The Hereditary Order of the First Families of Massachusetts was established to commemorate the families of our Puritan ancestors. Because there is a tendency to think chiefly in terms of male ancestors, the Order places equal emphasis upon the wife and mother. Her ceaseless work in the home and the sharing of her husband’s interests in religion and community affairs contributed essentially to maintaining a civilized community in a wilderness surrounded by savage circumstances. The Order honors these women and gives particular attention to the word “families” and to its meaning, both for our forebears and for ourselves.
It is Massachusetts where the largest number of early American families had their first home on this side of the Atlantic. It is Massachusetts where the most remarkable advances were made during the first 20 years of its existence in religion, education, government and financial enterprise. Today it is to her records, so complete and so readily available, that untold numbers of people turn for information about their ancestors.
The Puritan story is well known. England was in turmoil, both in religion and in politics. Parliament had been dismissed. There was every indication that no reform of the Church was possible and that it might well return to the Papacy. So the Puritans determined to leave their native land, and they prepared methodically to do so.
John Winthrop, who was designated as the first official Governor, was a gentleman of birth and wealth from Groton, Suffolk, England. He was to occupy the foremost place among the founders of New England. He was intensely religious, had remarkable strength of character, was scholarly and charitable. His arrival during the year 1630 with his fleet of 17 ships and nearly 1,000 settlers was the beginning of the Great Migration. In this migration, a principle of selection was at work that insured an unusual uniformity of character and purpose among the settlers. To this uniformity of purpose, combined with homogeneity of race, is due the early and lasting leadership of the colony established on the Massachusetts Bay.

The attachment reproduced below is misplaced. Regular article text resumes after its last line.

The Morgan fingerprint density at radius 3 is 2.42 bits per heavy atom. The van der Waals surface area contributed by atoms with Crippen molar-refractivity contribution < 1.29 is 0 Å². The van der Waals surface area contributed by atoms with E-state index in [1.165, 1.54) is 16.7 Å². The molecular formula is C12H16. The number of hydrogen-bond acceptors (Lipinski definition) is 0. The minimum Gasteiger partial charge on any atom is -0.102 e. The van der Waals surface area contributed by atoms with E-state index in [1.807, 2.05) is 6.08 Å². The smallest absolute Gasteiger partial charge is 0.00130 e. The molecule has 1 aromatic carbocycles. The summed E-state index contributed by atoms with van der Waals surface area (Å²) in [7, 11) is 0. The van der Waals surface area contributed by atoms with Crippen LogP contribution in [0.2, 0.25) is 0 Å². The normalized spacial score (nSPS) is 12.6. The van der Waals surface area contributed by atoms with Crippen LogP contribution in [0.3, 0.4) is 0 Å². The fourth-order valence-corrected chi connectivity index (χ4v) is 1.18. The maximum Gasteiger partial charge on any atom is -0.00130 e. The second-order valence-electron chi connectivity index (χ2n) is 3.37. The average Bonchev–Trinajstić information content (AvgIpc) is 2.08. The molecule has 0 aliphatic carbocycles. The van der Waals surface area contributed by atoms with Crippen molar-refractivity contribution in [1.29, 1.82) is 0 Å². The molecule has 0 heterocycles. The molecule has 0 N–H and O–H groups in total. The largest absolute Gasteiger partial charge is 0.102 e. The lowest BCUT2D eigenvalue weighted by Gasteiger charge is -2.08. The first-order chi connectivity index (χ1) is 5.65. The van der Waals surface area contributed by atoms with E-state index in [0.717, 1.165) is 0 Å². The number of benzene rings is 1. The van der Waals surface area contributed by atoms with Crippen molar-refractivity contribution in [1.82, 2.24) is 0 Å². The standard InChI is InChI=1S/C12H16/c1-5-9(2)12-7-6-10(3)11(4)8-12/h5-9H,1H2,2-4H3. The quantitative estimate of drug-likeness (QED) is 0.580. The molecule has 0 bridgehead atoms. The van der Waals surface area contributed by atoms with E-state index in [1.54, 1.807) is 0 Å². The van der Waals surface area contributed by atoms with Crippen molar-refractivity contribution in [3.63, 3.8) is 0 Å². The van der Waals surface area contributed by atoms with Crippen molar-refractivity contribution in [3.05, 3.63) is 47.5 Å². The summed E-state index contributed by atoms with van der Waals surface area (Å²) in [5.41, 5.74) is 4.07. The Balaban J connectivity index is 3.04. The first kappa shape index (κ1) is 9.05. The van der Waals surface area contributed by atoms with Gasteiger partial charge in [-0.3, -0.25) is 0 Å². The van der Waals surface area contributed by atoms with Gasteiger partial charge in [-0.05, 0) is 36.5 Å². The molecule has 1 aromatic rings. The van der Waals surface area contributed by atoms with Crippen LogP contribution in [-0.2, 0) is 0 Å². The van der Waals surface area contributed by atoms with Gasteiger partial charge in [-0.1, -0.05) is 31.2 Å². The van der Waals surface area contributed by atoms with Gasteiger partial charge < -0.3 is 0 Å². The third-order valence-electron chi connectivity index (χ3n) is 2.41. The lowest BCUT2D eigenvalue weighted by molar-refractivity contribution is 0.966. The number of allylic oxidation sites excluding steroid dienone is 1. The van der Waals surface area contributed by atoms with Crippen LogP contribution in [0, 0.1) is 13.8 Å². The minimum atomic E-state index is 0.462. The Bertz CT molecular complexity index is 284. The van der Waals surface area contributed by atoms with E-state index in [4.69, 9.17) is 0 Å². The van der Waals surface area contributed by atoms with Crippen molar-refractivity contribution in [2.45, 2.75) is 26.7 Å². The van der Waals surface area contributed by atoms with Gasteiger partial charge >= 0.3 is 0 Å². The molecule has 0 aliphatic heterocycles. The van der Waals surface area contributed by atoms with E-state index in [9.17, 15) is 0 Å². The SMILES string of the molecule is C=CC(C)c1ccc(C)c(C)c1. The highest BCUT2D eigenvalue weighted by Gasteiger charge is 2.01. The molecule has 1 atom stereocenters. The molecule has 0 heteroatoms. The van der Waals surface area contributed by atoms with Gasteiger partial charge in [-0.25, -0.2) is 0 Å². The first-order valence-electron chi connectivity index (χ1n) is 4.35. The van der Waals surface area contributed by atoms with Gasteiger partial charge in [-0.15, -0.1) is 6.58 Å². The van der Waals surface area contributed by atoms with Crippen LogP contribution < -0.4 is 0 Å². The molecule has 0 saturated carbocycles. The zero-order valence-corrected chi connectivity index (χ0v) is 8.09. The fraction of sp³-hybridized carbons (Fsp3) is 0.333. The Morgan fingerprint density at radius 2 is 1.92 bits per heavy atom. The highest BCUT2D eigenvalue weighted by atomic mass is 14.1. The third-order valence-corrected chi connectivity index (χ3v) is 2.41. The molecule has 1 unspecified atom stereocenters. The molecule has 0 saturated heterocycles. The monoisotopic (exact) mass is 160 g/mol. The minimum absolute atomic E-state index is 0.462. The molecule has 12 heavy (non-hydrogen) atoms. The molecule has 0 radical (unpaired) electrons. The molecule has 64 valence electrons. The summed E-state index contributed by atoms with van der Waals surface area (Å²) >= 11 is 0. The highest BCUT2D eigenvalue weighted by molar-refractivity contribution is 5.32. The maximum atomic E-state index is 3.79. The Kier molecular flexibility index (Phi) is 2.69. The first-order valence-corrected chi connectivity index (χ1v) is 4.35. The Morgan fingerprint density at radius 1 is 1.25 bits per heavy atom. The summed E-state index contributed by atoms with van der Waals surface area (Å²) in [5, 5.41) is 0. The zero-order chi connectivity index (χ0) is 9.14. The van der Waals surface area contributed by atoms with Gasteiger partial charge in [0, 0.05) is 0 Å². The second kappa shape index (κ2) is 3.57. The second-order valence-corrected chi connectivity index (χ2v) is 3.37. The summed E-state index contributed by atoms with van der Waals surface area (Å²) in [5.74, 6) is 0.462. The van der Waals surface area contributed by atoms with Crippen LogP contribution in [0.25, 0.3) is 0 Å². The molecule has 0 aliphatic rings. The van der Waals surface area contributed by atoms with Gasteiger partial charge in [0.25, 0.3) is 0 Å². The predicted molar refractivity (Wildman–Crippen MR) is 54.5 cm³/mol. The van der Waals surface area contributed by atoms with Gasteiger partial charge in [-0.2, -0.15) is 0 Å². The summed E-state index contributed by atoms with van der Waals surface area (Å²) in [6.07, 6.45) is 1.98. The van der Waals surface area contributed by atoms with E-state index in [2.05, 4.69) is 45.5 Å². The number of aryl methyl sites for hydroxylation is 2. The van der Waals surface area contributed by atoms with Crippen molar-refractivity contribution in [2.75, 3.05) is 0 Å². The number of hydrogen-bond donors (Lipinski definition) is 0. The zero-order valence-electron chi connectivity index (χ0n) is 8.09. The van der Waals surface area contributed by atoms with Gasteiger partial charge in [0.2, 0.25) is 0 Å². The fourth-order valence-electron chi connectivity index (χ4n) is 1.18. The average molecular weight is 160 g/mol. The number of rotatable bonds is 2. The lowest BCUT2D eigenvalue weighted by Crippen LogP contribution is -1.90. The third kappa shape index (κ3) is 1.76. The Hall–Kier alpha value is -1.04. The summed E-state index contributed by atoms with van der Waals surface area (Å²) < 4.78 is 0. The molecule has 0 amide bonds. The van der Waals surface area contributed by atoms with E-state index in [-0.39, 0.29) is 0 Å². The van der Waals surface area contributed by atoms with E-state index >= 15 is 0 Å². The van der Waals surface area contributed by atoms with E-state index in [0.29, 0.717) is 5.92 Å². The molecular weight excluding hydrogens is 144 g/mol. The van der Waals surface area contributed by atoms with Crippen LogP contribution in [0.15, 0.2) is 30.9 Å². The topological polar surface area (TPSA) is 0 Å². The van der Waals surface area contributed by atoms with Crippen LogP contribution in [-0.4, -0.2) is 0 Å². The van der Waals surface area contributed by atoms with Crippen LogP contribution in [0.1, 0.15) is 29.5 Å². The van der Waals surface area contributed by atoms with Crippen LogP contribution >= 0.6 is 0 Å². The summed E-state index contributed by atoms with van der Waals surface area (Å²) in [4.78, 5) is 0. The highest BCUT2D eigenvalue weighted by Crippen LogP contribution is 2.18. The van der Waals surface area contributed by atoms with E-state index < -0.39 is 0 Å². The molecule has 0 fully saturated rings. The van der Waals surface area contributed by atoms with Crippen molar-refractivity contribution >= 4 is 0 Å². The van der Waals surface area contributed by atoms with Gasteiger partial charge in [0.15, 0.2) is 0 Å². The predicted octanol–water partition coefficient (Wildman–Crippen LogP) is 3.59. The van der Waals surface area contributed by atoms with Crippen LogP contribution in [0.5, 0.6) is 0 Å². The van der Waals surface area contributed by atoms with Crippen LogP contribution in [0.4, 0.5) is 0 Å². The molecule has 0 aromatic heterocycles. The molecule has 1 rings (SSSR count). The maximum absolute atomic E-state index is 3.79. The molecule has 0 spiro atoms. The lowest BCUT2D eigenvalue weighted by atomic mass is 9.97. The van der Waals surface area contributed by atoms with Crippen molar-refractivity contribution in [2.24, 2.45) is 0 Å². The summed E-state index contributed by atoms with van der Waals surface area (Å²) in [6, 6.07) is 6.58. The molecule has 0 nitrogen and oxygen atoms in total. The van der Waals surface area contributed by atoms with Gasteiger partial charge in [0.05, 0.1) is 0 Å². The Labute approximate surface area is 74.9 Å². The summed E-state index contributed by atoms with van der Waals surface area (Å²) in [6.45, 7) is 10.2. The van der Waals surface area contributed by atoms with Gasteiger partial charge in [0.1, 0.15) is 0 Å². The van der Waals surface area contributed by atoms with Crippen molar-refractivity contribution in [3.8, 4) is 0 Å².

The common purpose of John Winthrop and his friends in coming to the Bay was the construction of a theocratic state, to consist of a united body of believers; there was no room for heretics. The Puritan was intensely conservative in religious attitude. There was a strong desire to lead a godly life, and to drive out sin from the community. Yet, the Puritan was practical. In the aspiration to “win a crown of glory” hereafter, he did not forget that the present life has its simple duties, in the exact performance of which the existence of society mainly consists. Each individual must hold his religious opinions at his own personal risk. The result was a conservative, yet flexible, intelligence that assured the Puritan of predominance in his own day and for several succeeding generations.
Although the Great Migration ended, for all practical purposes, in 1640, there often was no occasion for public records, such as wills or property transfers, to be entered for some years afterward. The year 1649 was the end of an era. King Charles I was executed, bringing a temporary end to the English monarchy, and John Winthrop died that year. For these reasons it is appropriate that the restrictive date for establishment of the settling of a propositus ancestor in the Colony is “before the year 1650.”